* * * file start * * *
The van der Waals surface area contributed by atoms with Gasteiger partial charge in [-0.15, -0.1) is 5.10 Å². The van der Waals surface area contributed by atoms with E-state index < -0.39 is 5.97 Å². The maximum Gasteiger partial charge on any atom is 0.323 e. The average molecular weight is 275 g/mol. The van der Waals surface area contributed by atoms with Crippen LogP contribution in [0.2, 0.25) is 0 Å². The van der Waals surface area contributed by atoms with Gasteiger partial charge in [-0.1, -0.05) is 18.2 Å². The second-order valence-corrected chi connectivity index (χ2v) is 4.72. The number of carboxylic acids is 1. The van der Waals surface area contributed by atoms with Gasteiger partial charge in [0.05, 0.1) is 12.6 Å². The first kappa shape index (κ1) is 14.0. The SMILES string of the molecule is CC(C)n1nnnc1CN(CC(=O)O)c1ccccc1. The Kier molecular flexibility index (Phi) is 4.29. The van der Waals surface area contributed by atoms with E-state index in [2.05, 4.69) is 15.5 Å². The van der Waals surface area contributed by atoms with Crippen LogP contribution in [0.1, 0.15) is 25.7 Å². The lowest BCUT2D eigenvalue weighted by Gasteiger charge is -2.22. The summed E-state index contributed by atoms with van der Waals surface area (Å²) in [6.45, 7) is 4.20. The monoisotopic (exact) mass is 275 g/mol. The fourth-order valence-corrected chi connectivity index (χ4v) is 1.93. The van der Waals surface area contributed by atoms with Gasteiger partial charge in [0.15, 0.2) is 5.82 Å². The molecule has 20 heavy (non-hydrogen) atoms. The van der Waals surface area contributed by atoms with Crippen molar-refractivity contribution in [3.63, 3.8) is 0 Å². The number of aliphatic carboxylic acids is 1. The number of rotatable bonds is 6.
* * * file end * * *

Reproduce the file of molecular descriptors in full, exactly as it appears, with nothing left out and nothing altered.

The van der Waals surface area contributed by atoms with Gasteiger partial charge in [-0.15, -0.1) is 5.10 Å². The van der Waals surface area contributed by atoms with E-state index < -0.39 is 5.97 Å². The maximum Gasteiger partial charge on any atom is 0.323 e. The average molecular weight is 275 g/mol. The van der Waals surface area contributed by atoms with Crippen LogP contribution in [0.2, 0.25) is 0 Å². The van der Waals surface area contributed by atoms with Gasteiger partial charge in [-0.1, -0.05) is 18.2 Å². The second-order valence-corrected chi connectivity index (χ2v) is 4.72. The number of carboxylic acids is 1. The van der Waals surface area contributed by atoms with Gasteiger partial charge in [0.05, 0.1) is 12.6 Å². The first kappa shape index (κ1) is 14.0. The SMILES string of the molecule is CC(C)n1nnnc1CN(CC(=O)O)c1ccccc1. The Kier molecular flexibility index (Phi) is 4.29. The van der Waals surface area contributed by atoms with E-state index in [2.05, 4.69) is 15.5 Å². The van der Waals surface area contributed by atoms with Crippen LogP contribution in [0.1, 0.15) is 25.7 Å². The lowest BCUT2D eigenvalue weighted by Gasteiger charge is -2.22. The summed E-state index contributed by atoms with van der Waals surface area (Å²) in [6.45, 7) is 4.20. The monoisotopic (exact) mass is 275 g/mol. The fourth-order valence-corrected chi connectivity index (χ4v) is 1.93. The van der Waals surface area contributed by atoms with Gasteiger partial charge in [0.15, 0.2) is 5.82 Å². The molecule has 20 heavy (non-hydrogen) atoms. The van der Waals surface area contributed by atoms with Crippen molar-refractivity contribution in [3.63, 3.8) is 0 Å². The number of aliphatic carboxylic acids is 1. The number of rotatable bonds is 6.